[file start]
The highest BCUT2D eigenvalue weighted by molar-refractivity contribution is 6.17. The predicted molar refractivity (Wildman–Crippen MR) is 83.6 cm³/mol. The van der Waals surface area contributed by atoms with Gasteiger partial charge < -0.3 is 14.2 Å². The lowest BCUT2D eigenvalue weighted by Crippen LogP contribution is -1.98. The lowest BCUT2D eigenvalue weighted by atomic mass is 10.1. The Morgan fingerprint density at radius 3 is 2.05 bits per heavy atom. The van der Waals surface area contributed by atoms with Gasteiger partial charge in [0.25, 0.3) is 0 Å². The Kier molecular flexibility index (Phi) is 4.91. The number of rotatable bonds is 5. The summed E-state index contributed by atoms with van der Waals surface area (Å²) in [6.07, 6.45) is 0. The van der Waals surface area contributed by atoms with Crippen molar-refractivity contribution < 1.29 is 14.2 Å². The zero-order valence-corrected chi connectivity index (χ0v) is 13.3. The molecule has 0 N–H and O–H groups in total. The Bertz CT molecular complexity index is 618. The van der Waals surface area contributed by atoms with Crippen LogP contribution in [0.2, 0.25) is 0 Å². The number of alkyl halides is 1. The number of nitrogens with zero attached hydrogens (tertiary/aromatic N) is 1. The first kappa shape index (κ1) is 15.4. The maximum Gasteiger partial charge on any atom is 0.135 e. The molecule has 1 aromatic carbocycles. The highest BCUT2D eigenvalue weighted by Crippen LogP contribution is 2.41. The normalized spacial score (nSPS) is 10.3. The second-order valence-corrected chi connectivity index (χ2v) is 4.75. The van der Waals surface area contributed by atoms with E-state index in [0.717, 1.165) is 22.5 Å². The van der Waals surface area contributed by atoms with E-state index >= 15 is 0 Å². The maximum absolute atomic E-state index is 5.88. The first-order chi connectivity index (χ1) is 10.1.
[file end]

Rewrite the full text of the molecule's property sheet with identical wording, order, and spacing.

The highest BCUT2D eigenvalue weighted by molar-refractivity contribution is 6.17. The predicted molar refractivity (Wildman–Crippen MR) is 83.6 cm³/mol. The van der Waals surface area contributed by atoms with Gasteiger partial charge < -0.3 is 14.2 Å². The lowest BCUT2D eigenvalue weighted by Crippen LogP contribution is -1.98. The lowest BCUT2D eigenvalue weighted by atomic mass is 10.1. The Morgan fingerprint density at radius 3 is 2.05 bits per heavy atom. The van der Waals surface area contributed by atoms with Gasteiger partial charge in [0.25, 0.3) is 0 Å². The Kier molecular flexibility index (Phi) is 4.91. The number of rotatable bonds is 5. The summed E-state index contributed by atoms with van der Waals surface area (Å²) in [6.07, 6.45) is 0. The van der Waals surface area contributed by atoms with Crippen molar-refractivity contribution < 1.29 is 14.2 Å². The zero-order valence-corrected chi connectivity index (χ0v) is 13.3. The molecule has 0 N–H and O–H groups in total. The Bertz CT molecular complexity index is 618. The van der Waals surface area contributed by atoms with Crippen LogP contribution in [0.2, 0.25) is 0 Å². The number of alkyl halides is 1. The number of nitrogens with zero attached hydrogens (tertiary/aromatic N) is 1. The first kappa shape index (κ1) is 15.4. The maximum Gasteiger partial charge on any atom is 0.135 e. The molecule has 1 aromatic carbocycles. The highest BCUT2D eigenvalue weighted by Crippen LogP contribution is 2.41. The normalized spacial score (nSPS) is 10.3. The second-order valence-corrected chi connectivity index (χ2v) is 4.75. The van der Waals surface area contributed by atoms with E-state index in [0.717, 1.165) is 22.5 Å². The van der Waals surface area contributed by atoms with E-state index >= 15 is 0 Å². The maximum absolute atomic E-state index is 5.88. The first-order chi connectivity index (χ1) is 10.1.